Once upon a time, in the 1970s, a leading electronics company that was not a semiconductor company spent a large amount of money to become the world leader in IC process capabilities.
This company developed its own internal semiconductor capabilities so that it could make ICs for its own competitive needs. The company was Tektronix, and the decision maker behind the venture was engineering vice president Bill Walker. The Tek “super high frequency” process produced BJTs with the highest fT anywhere on the planet.
Characteristic of Tek culture was the willingness to explore new frontiers, to take risks and seek new ideas. As a consequence, Tek ended up with the leading BJT process, and it was devoted to making (mostly) fast ICs for oscilloscope vertical amplifiers. Over time, however, the overhead of maintaining the leading processes only for the 'scope market could not be justified, and a joint venture with Maxim resulted. (Maxim is the sponsor of Integration Nation on Planet Analog.)
In reflecting upon this thread of history, there might be an answer to the question of where semiconductor companies can go from here. As it is, these companies function in a supporting role in the electronics industry, making parts that others use to make end products. As a consequence, their success depends on the success of those who can use their parts. Semiconductor companies therefore have an interest in how their parts are used, and to some extent encourage other companies in industries with technology that could most benefit from ICs to engage in the joint venture of ASICs.
Now consider a viewpoint on semiconductor companies, starting with something like the Tektronix scenario. Tek essentially started an internal IC company because it already was a company that could use the parts. Turning that around, what if semiconductor companies would create Tektronix-like companies by identifying how ICs might best be used where they currently are not?
In other words, having the IC capability, a semiconductor company is enabled to consider IC-oriented technology it could develop to give spin-off ventures the needed advantages to successfully address their own markets. The original semiconductor company becomes a hub around which various IC-depending ventures proceed. Instead of waiting for someone else to find IC applications, semiconductor companies take the initiative of applying IC technology where it has new advantages, through spin-off ventures.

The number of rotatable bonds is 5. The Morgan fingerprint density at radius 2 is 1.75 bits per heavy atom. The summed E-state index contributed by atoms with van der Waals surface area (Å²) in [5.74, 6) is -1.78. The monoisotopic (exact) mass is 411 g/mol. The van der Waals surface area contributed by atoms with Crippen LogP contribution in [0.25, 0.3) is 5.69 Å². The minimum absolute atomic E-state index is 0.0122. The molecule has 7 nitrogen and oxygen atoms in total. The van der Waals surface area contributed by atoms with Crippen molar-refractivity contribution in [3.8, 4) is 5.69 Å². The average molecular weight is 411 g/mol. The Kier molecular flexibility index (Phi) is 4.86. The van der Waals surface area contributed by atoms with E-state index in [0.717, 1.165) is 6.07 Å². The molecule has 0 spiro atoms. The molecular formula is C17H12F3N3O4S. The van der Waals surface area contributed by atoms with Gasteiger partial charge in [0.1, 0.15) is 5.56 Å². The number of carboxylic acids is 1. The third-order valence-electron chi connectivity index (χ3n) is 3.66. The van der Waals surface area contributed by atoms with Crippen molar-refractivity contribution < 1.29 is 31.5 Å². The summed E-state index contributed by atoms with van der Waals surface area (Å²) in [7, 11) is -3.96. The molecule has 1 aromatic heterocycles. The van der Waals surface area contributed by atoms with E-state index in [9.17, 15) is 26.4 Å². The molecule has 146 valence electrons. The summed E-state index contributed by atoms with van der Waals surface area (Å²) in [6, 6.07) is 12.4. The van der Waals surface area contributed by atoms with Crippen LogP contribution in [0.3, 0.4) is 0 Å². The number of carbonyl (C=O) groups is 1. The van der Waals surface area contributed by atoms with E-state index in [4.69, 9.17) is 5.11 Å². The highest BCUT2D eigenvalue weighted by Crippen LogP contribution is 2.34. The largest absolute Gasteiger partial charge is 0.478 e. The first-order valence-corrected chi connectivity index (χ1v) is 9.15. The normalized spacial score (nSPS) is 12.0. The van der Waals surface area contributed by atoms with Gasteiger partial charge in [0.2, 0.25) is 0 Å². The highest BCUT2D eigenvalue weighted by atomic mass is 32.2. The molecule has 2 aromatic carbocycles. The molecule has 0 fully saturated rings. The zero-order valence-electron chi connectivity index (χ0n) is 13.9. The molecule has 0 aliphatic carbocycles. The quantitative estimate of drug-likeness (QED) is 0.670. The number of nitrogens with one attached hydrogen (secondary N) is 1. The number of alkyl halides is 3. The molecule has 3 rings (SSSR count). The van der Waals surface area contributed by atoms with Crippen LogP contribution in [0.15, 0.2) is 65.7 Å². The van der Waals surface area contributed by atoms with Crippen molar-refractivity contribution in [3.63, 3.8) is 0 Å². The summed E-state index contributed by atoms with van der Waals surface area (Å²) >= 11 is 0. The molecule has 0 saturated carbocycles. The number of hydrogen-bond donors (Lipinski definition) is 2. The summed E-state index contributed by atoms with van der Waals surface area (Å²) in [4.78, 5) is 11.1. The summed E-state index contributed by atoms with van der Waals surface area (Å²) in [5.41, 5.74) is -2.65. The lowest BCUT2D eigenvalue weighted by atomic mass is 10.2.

Tek did something like this with their bistable storage CRT technology. These are CRTs that are able to retain an image of a trace by storing it on the phosphor screen. This was developed to give analog scopes some of the capability we expect from DSOs before there were viable DSOs. The technology was used in various Tek storage scopes. However, with the capability in-house, Tek creativity was applied in asking how else might this technology be used.
The answer was the computer terminal. Before semiconductor RAM became large and cheap, Tek terminals were connected to mainframes and minicomputers alike. It was a major success and the technology had no competition. If I were in marketing research in a semiconductor company, I would be asking to what new uses the in-house technology could be put, and then explore new product concepts based on answers. This is where the line is crossed from being a pure IC maker to being a creative applier of whatever capabilities exist within the company.
When Tek expanded from its core technology of oscilloscopes into the computer industry, some within Tek thought it was expanding too quickly and that this would weaken its core strengths. For semiconductor companies, the same challenge exists, of not spreading resources too thinly that IC capabilities are compromised. Yet without expansion into IC-applying technology and markets, the company can only grow like a pumpkin in a jug to the shape of an IC company, and be no more than that.
Being an IC company is enough of a challenge, but part of that challenge is what to do with the IC capability. I am suggesting that new ideas in answer to this dilemma exist in encouraging thinking about IC technology application within IC companies. One way of expanding and minimizing risk is to form alliances with selected companies already in the application areas of technology so that more than IC profits can be the resulting benefit.
For instance, I just ran a series of articles on one possibility, the integrated Z meter. To my knowledge, none presently exist, though there is nothing about Z-meter circuitry that prevents a more complete integration. This is only one instance, and I do not suppose that I am uniquely creative in proposing possibilities. Smart people at workbenches in IC companies probably already have ideas. Some of these will turn out to be technically impractical, or address too obscure of a market, or be so intricate that an IC company cannot venture into it. Yet there are multiple possibilities within these bounds. I have several ideas of this kind and others must too. They offer IC companies an opportunity to take the initiative to grow beyond a supporting role in fulfillment of other people's ideas.
Do you have suggestions regarding the markets that semiconductor companies could either move into or form joint ventures to take advantage of?